By Alan Rivera
The California Faculty Association could strike across the 23 California State University campuses, including Cal Poly Pomona, on April 13-15 and April 18-19 if it is unable to reach a wage agreement with the Office of the Chancellor after a fact-finding stage is concluded in late March or early April.
The dispute between the two entities began in June 2015. Although the Office of the Chancellor has offered CFA members a 2 percent salary increase, the union has advocated for a 5 percent increase and a 2.65 percent step increase for those who are eligible. Whether or not the CFA strikes is contingent on the conclusion of a fact-finding stage expected to be released in late March or early April and whether the Office of the Chancellor and the union can reach an agreement.
According to Dorothy Wills, CFA CPP Chapter president and a professor at CPP’s Department of Geography and Anthropology, most faculty members have not had a “decent” raise since 2004 and are weary of the back-and-fourth dispute over wages.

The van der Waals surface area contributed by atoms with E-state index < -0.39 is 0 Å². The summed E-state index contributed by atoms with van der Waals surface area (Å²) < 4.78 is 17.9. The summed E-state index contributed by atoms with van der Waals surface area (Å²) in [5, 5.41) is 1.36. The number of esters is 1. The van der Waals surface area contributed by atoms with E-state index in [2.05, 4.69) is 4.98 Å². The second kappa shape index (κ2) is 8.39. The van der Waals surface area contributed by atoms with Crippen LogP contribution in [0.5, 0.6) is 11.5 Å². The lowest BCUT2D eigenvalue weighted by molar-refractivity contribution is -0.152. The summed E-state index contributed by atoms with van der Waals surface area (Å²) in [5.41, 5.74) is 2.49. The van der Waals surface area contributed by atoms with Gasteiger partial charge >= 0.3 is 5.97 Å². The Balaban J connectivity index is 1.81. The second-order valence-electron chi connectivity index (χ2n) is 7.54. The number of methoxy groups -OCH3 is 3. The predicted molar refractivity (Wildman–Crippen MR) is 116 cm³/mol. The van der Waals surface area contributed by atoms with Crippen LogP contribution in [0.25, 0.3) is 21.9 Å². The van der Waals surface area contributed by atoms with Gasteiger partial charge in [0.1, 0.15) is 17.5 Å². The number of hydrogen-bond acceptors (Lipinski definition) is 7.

“The faculty are very tired of bargaining with the chancellor and the [CSU] Board of Trustees to get a decent raise,” said Wills. “We’ve obviously been impacted by the recession and by the inflation of the cost of living and a lot of other factors have contributed to our feeling that we’re not respected and not treated as we deserve. We love our jobs, we love teaching, we love our fields, but we don’t love how are finances are working out for many of us right now.”
The absence of 5 percent wage increase for CFA members poses an economic strain for some instructors, as some have college debt to payoff in addition to other living expenses like raising families and paying mortgages, according to Wills. As a result of the inability to live off compensation offered by the CSU, some CFA members have resorted to look for other jobs or additional work at other colleges and universities, according to Wills.